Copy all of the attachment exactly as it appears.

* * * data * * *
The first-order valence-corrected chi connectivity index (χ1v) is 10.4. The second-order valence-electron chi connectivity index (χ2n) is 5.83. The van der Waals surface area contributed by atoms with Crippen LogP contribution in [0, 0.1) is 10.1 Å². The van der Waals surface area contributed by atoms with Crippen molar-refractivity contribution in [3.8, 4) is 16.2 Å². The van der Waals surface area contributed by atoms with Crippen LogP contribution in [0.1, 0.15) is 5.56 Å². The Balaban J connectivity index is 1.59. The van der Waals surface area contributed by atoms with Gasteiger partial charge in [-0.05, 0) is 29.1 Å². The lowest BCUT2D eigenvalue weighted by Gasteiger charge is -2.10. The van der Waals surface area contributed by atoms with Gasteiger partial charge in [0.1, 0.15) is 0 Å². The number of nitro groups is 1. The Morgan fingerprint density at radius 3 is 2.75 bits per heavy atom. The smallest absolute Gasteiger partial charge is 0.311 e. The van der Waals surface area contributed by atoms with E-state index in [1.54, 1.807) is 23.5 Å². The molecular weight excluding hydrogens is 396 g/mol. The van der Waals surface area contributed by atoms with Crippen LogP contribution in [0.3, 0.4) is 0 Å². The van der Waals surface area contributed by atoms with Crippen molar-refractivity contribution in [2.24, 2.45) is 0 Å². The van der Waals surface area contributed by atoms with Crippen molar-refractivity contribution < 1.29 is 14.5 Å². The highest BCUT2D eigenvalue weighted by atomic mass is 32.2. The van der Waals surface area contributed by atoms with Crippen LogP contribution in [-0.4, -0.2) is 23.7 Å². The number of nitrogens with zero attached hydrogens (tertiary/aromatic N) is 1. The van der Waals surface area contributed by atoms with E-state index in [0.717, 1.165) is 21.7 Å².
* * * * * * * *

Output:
The first-order valence-corrected chi connectivity index (χ1v) is 10.4. The second-order valence-electron chi connectivity index (χ2n) is 5.83. The van der Waals surface area contributed by atoms with Crippen LogP contribution in [0, 0.1) is 10.1 Å². The van der Waals surface area contributed by atoms with Crippen molar-refractivity contribution in [3.8, 4) is 16.2 Å². The van der Waals surface area contributed by atoms with Crippen LogP contribution in [0.1, 0.15) is 5.56 Å². The Balaban J connectivity index is 1.59. The van der Waals surface area contributed by atoms with Gasteiger partial charge in [-0.05, 0) is 29.1 Å². The lowest BCUT2D eigenvalue weighted by Gasteiger charge is -2.10. The van der Waals surface area contributed by atoms with Gasteiger partial charge in [0.1, 0.15) is 0 Å². The number of nitro groups is 1. The Morgan fingerprint density at radius 3 is 2.75 bits per heavy atom. The smallest absolute Gasteiger partial charge is 0.311 e. The van der Waals surface area contributed by atoms with E-state index in [1.54, 1.807) is 23.5 Å². The molecular weight excluding hydrogens is 396 g/mol. The van der Waals surface area contributed by atoms with Crippen LogP contribution in [0.3, 0.4) is 0 Å². The van der Waals surface area contributed by atoms with Crippen molar-refractivity contribution in [2.24, 2.45) is 0 Å². The van der Waals surface area contributed by atoms with Crippen molar-refractivity contribution < 1.29 is 14.5 Å². The highest BCUT2D eigenvalue weighted by atomic mass is 32.2. The van der Waals surface area contributed by atoms with Crippen LogP contribution in [-0.4, -0.2) is 23.7 Å². The number of nitrogens with zero attached hydrogens (tertiary/aromatic N) is 1. The van der Waals surface area contributed by atoms with E-state index in [0.717, 1.165) is 21.7 Å².